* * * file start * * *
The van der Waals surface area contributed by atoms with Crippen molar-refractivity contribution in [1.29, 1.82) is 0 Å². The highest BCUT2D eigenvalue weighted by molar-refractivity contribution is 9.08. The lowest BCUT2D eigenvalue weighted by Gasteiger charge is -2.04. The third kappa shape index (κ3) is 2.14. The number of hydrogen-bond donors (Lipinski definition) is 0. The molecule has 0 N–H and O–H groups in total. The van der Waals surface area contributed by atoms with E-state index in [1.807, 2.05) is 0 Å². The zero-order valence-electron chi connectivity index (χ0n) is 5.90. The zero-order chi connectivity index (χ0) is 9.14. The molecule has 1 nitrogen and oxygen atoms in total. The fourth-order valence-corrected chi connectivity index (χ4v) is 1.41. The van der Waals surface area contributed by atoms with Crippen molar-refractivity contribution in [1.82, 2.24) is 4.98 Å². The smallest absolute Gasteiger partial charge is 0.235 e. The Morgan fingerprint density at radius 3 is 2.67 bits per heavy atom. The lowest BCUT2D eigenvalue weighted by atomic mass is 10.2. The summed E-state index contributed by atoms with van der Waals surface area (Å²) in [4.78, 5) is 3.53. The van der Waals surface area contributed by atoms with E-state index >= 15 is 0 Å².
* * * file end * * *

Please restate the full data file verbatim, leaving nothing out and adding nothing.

The van der Waals surface area contributed by atoms with Crippen molar-refractivity contribution in [1.29, 1.82) is 0 Å². The highest BCUT2D eigenvalue weighted by molar-refractivity contribution is 9.08. The lowest BCUT2D eigenvalue weighted by Gasteiger charge is -2.04. The third kappa shape index (κ3) is 2.14. The number of hydrogen-bond donors (Lipinski definition) is 0. The molecule has 0 N–H and O–H groups in total. The van der Waals surface area contributed by atoms with E-state index in [1.807, 2.05) is 0 Å². The zero-order valence-electron chi connectivity index (χ0n) is 5.90. The zero-order chi connectivity index (χ0) is 9.14. The molecule has 1 nitrogen and oxygen atoms in total. The fourth-order valence-corrected chi connectivity index (χ4v) is 1.41. The van der Waals surface area contributed by atoms with Crippen molar-refractivity contribution in [1.82, 2.24) is 4.98 Å². The smallest absolute Gasteiger partial charge is 0.235 e. The Morgan fingerprint density at radius 3 is 2.67 bits per heavy atom. The lowest BCUT2D eigenvalue weighted by atomic mass is 10.2. The summed E-state index contributed by atoms with van der Waals surface area (Å²) in [4.78, 5) is 3.53. The van der Waals surface area contributed by atoms with E-state index >= 15 is 0 Å².